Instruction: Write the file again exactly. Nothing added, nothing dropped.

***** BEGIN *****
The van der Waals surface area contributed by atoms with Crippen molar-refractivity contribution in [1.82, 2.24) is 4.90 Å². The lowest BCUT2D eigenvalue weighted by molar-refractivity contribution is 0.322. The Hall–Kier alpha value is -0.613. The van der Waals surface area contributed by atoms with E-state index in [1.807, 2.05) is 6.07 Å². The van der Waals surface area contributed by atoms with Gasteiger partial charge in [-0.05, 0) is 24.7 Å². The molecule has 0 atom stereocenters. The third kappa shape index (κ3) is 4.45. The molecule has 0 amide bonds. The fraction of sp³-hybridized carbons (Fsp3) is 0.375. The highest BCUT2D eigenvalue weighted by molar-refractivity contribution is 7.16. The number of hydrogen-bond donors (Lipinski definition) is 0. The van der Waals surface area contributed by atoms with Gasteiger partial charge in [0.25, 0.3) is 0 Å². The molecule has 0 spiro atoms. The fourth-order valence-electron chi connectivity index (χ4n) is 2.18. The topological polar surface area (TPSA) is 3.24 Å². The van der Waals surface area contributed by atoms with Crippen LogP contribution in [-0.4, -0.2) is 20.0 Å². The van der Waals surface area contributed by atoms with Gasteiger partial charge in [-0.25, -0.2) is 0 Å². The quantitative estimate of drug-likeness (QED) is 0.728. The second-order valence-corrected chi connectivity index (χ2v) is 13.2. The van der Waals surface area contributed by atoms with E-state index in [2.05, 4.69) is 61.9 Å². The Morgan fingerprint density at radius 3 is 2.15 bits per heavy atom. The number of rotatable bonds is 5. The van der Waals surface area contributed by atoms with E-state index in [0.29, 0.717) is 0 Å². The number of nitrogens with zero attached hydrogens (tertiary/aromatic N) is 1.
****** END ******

The van der Waals surface area contributed by atoms with Crippen molar-refractivity contribution in [1.82, 2.24) is 4.90 Å². The lowest BCUT2D eigenvalue weighted by molar-refractivity contribution is 0.322. The Hall–Kier alpha value is -0.613. The van der Waals surface area contributed by atoms with E-state index in [1.807, 2.05) is 6.07 Å². The van der Waals surface area contributed by atoms with Gasteiger partial charge in [-0.05, 0) is 24.7 Å². The molecule has 0 atom stereocenters. The third kappa shape index (κ3) is 4.45. The molecule has 0 amide bonds. The fraction of sp³-hybridized carbons (Fsp3) is 0.375. The highest BCUT2D eigenvalue weighted by molar-refractivity contribution is 7.16. The number of hydrogen-bond donors (Lipinski definition) is 0. The van der Waals surface area contributed by atoms with Gasteiger partial charge in [0.25, 0.3) is 0 Å². The molecule has 0 spiro atoms. The fourth-order valence-electron chi connectivity index (χ4n) is 2.18. The topological polar surface area (TPSA) is 3.24 Å². The van der Waals surface area contributed by atoms with Crippen LogP contribution in [-0.4, -0.2) is 20.0 Å². The van der Waals surface area contributed by atoms with Gasteiger partial charge in [-0.25, -0.2) is 0 Å². The quantitative estimate of drug-likeness (QED) is 0.728. The second-order valence-corrected chi connectivity index (χ2v) is 13.2. The van der Waals surface area contributed by atoms with E-state index in [2.05, 4.69) is 61.9 Å². The Morgan fingerprint density at radius 3 is 2.15 bits per heavy atom. The number of rotatable bonds is 5. The van der Waals surface area contributed by atoms with E-state index in [0.29, 0.717) is 0 Å². The number of nitrogens with zero attached hydrogens (tertiary/aromatic N) is 1.